Jackie Kennedy Onassis Left Sister Lee Radziwill Out of Her Will and Never 'Set Her Up for Life'

Jacqueline Kennedy Onassis and her younger sister Lee Radziwill had a complicated relationship with one another

Jacqueline Kennedy Onassis and her younger sister Lee Radziwill were two of the most famous sisters in the world — and also two of the most private.

Lee’s death on February 15 at age 85 marks the end of an era — and renews curiosity in their complicated relationship.

“It was never sort of black and white. There were always shades of grey, and when you try to paint that relationship with a wide brushstroke it never works because there were times when they were very close,” Jackie, Janet and Lee author J. Randy Taraborrelli tells PEOPLE.

“Then, on the other hand, it sounds pejorative, but it’s definitely true that Jackie could have set Lee up in a great way financially, and she never did,” Taraborrelli adds, referencing Lee’s financial difficulties later in life. “So when Lee needed money for this and for that, Jackie would give it to her or lend it to her, but it fell short of the huge gift that sort of would have set her up for life.”

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Continuing, he says, “Jackie never gave Lee the kind of financial freedom that would have set her up for life, and that’s sort of a function of their relationship. She left her nothing in her will.“

Although Jackie granted Lee’s children, Anthony and Tina, each $500,000, Jackie, who died in May 1994, two years after being diagnosed with non-Hodgkins lymphoma, wrote in her will that she made no provisions for her younger sister, “For whom I have great affection because I have already done so during my lifetime.”

Speaking of Jackie’s decision, Taraborrelli previously told PEOPLE that she had to have been aware of what she was doing to “make that decision and make it so publicly.”

“Of all people Jackie knew that anything she put in writing was going to end up in the public domain eventually,” he shared.

Jacqueline Kennedy (left) and Lee Radziwill. Harry Morrison/Penske Media/REX/Shutterstock

Speaking about the two sisters, Taraborelli tells PEOPLE they were never able to “just sit down and have a really good talk and really be vulnerable with each other and really put their feelings out there as sisters.”

“That’s not the way that they were raised, and they just were never able to do that. I just kept waiting as I was writing the book for that moment, and the closest that they came to it was right before Jackie married Onassis, when she told Lee, ‘I need this,’ and Lee said to her, ‘Well, then you should have it,’” he added.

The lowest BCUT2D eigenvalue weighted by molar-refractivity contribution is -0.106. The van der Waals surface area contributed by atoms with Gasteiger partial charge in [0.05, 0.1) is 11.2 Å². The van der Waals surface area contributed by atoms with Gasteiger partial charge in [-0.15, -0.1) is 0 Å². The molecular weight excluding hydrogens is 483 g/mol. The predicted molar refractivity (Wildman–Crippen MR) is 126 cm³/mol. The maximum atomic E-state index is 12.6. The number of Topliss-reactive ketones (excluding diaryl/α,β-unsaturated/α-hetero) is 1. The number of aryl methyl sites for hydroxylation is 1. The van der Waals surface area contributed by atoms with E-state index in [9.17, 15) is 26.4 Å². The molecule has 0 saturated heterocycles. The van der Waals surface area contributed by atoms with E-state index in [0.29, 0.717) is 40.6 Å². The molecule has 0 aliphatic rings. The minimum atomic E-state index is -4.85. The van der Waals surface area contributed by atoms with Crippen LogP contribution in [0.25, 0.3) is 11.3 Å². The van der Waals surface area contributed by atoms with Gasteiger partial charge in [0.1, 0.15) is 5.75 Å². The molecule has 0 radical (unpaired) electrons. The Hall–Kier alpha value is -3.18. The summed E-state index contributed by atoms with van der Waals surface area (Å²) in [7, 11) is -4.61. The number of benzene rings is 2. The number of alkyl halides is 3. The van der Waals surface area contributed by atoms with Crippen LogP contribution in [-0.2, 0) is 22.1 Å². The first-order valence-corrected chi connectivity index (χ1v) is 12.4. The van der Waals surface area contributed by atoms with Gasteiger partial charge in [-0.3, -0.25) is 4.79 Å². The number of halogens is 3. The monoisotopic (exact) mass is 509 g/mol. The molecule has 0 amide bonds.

The author’s book, which came out last year, revealed new details of Lee’s five-year on-and-off relationship with shipping tycoon Aristotle Onassis — years before he married her sister.

Lee began seeing Onassis while she was married to Prince Stanislaw Radziwill, with whom she had two kids: Anthony and Christina.

Lee Radziwill with Stanislaw Albrecht Radziwill And their children. Anthony Wallace/ANL/REX/Shutterstock

Although the sisters had always been competitive with each other, things got even more complicated after Lee introduced her sister to Onassis, before the dual assassinations of John F. Kennedy and his brother Robert Kennedy.

Although Lee’s relationship with Onassis continued at this time, “as much as she wanted to be with him, she gave him up for Jackie,” Taraborrelli previously told PEOPLE. “She realized she would not be able to live with herself if something happened to Jackie and the kids because she had not allowed Onassis to be their protector.”

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Taraborrelli went on to tell PEOPLE that the way the sisters handled their relationships with Onassis was indicative of why they didn’t enjoy a more intimate relationship throughout their lives.

“Everybody knew that Jackie and Onassis were seeing one another, and certainly Lee knew about it long before Jackie married Onassis. But they didn’t have that talk. They didn’t have that talk that sisters ordinarily would have,” he shares. “And then they could have had the big blowup and the big explosion and screaming and whatever it takes to get past it, and then they would have had that in their history. And then that would have brought them closer together… That’s the kind of intimacy that was missing from their relationship.”

Jacqueline Kennedy (right) and Lee Radziwill. Ron Galella/WireImage

However, for all the differences, the two sisters did share qualities in common.

“One thing about the sisters is that they did everything they could to go on with their lives,” he shares, adding that both Jackie, Lee and their mother Janet Auchincloss would make sacrifices in order to ensure their own wellbeing.

“They were survivors,” he adds. “They were never victims.”

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